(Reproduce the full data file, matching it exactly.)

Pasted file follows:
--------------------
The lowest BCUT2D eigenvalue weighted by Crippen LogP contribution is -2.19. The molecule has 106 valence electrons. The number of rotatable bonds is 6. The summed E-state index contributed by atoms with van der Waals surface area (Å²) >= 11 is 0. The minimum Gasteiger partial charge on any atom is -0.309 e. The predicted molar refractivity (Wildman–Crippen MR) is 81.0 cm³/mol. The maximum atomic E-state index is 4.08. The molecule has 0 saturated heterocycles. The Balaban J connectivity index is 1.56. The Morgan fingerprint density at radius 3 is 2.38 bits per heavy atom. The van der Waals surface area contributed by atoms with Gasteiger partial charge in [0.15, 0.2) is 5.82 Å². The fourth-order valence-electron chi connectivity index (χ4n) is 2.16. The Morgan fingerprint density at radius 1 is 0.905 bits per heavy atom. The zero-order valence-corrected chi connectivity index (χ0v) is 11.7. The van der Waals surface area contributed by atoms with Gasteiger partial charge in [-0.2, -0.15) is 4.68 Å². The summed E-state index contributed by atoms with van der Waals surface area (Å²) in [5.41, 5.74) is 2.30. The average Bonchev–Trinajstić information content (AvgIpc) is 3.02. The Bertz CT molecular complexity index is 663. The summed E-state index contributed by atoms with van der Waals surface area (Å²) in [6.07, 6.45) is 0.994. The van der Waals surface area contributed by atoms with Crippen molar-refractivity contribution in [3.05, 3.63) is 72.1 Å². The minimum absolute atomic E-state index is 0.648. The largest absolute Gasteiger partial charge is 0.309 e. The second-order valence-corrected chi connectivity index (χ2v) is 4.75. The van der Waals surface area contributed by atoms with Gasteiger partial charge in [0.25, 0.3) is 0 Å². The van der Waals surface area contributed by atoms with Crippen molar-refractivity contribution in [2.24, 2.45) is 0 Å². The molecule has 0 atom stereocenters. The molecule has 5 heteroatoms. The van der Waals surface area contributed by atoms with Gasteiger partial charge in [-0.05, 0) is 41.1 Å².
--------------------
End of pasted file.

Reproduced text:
The lowest BCUT2D eigenvalue weighted by Crippen LogP contribution is -2.19. The molecule has 106 valence electrons. The number of rotatable bonds is 6. The summed E-state index contributed by atoms with van der Waals surface area (Å²) >= 11 is 0. The minimum Gasteiger partial charge on any atom is -0.309 e. The predicted molar refractivity (Wildman–Crippen MR) is 81.0 cm³/mol. The maximum atomic E-state index is 4.08. The molecule has 0 saturated heterocycles. The Balaban J connectivity index is 1.56. The Morgan fingerprint density at radius 3 is 2.38 bits per heavy atom. The van der Waals surface area contributed by atoms with Gasteiger partial charge in [0.15, 0.2) is 5.82 Å². The fourth-order valence-electron chi connectivity index (χ4n) is 2.16. The Morgan fingerprint density at radius 1 is 0.905 bits per heavy atom. The zero-order valence-corrected chi connectivity index (χ0v) is 11.7. The van der Waals surface area contributed by atoms with Gasteiger partial charge in [-0.2, -0.15) is 4.68 Å². The summed E-state index contributed by atoms with van der Waals surface area (Å²) in [5.41, 5.74) is 2.30. The average Bonchev–Trinajstić information content (AvgIpc) is 3.02. The Bertz CT molecular complexity index is 663. The summed E-state index contributed by atoms with van der Waals surface area (Å²) in [6.07, 6.45) is 0.994. The van der Waals surface area contributed by atoms with Crippen molar-refractivity contribution in [3.05, 3.63) is 72.1 Å². The minimum absolute atomic E-state index is 0.648. The largest absolute Gasteiger partial charge is 0.309 e. The second-order valence-corrected chi connectivity index (χ2v) is 4.75. The van der Waals surface area contributed by atoms with Gasteiger partial charge in [0.25, 0.3) is 0 Å². The van der Waals surface area contributed by atoms with Crippen molar-refractivity contribution in [2.24, 2.45) is 0 Å². The molecule has 0 atom stereocenters. The molecule has 5 heteroatoms. The van der Waals surface area contributed by atoms with Gasteiger partial charge in [-0.05, 0) is 41.1 Å².